Public health officials announced on Monday a measles infection in a Snohomish County infant who recently returned to Washington after traveling in South Asia.
The Snohomish Health District is continuing to monitor the health status of the exposed family and is warning of a possible public exposure before the diagnosis.
The department said people may have been exposed at:
- The Seattle-Tacoma International Airport on Saturday , between 11:45 a.m. and 2:45 p.m.
- The emergency room lobby of Seattle Children’s hospital on Sunday, between 12:34 a.m. and 2:49 a.m.
Snohomish health officials, Public Health – Seattle & King County and the state Department of Health have been contacting the two locations to alert them of the potential exposures, according to a Monday news release.
Measles is highly contagious. Symptoms include fever, rash, cough and red, watery eyes, and can begin seven to 21 days after exposure. The disease is primarily spread through the air.
People who were at the two locations during the listed times are advised to promptly call a health care provider if they get a fever or illness with an unexplained rash between now and March 12. To avoid the potential of spreading measles to others, people should not go to a clinic or hospital without calling first to notify about a measles concern.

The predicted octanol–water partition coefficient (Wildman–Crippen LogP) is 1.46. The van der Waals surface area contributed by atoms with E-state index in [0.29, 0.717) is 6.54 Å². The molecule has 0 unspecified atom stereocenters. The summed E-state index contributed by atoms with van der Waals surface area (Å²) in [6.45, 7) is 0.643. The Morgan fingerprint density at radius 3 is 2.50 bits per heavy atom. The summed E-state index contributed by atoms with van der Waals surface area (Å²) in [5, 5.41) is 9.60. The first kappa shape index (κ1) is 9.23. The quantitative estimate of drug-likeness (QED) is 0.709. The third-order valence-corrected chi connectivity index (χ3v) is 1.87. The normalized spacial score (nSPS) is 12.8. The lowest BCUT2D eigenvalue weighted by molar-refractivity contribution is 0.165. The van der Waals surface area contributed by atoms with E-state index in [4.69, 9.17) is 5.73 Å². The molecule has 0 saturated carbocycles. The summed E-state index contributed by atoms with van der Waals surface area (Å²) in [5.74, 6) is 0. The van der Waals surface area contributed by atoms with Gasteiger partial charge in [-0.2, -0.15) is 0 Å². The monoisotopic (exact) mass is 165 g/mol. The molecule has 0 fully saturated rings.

According to the Snohomish Health District, most people in the Puget Sound area are vaccinated against measles. People are also considered immune if they were born before 1957, have a blood test result showing immunity to measles or have previously been diagnosed with measles.
Measles are relatively rare in Snohomish County and Washington state. In the last five years, Snohomish County confirmed seven other measles cases – one in 2019 and six in 2018.
In 2019, Washington state saw a measles outbreak with 71 confirmed cases after a child traveled to Clark County from Ukraine. The outbreak primarily affected children between the ages of 1 and 18. Only 4% of those cases were among fully vaccinated individuals, according to the county health department.
According to local health officials, small clusters of cases often occur after an individual travels from another country where measles is more common. Larger outbreaks occur if the virus enters a network with low vaccination.
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